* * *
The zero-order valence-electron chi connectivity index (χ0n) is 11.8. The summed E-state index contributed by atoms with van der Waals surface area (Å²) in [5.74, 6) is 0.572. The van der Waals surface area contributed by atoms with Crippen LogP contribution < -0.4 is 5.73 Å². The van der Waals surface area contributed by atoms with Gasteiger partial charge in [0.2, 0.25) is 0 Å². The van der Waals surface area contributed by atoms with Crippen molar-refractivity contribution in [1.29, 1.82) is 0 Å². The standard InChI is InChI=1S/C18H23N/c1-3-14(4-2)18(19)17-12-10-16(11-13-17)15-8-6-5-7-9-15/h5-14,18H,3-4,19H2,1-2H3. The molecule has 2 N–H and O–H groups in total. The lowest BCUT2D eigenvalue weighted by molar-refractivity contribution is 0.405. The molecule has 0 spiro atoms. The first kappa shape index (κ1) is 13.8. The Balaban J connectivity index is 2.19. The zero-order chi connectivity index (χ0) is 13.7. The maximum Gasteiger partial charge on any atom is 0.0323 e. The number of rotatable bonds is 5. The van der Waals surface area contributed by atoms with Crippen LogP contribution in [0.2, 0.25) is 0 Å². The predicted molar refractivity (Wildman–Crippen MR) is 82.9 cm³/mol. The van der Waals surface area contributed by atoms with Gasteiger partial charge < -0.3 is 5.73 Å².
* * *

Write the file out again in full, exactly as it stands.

The zero-order valence-electron chi connectivity index (χ0n) is 11.8. The summed E-state index contributed by atoms with van der Waals surface area (Å²) in [5.74, 6) is 0.572. The van der Waals surface area contributed by atoms with Crippen LogP contribution < -0.4 is 5.73 Å². The van der Waals surface area contributed by atoms with Gasteiger partial charge in [0.2, 0.25) is 0 Å². The van der Waals surface area contributed by atoms with Crippen molar-refractivity contribution in [1.29, 1.82) is 0 Å². The standard InChI is InChI=1S/C18H23N/c1-3-14(4-2)18(19)17-12-10-16(11-13-17)15-8-6-5-7-9-15/h5-14,18H,3-4,19H2,1-2H3. The molecule has 2 N–H and O–H groups in total. The lowest BCUT2D eigenvalue weighted by molar-refractivity contribution is 0.405. The molecule has 0 spiro atoms. The first kappa shape index (κ1) is 13.8. The Balaban J connectivity index is 2.19. The zero-order chi connectivity index (χ0) is 13.7. The maximum Gasteiger partial charge on any atom is 0.0323 e. The number of rotatable bonds is 5. The van der Waals surface area contributed by atoms with Crippen LogP contribution in [0.2, 0.25) is 0 Å². The predicted molar refractivity (Wildman–Crippen MR) is 82.9 cm³/mol. The van der Waals surface area contributed by atoms with Gasteiger partial charge < -0.3 is 5.73 Å².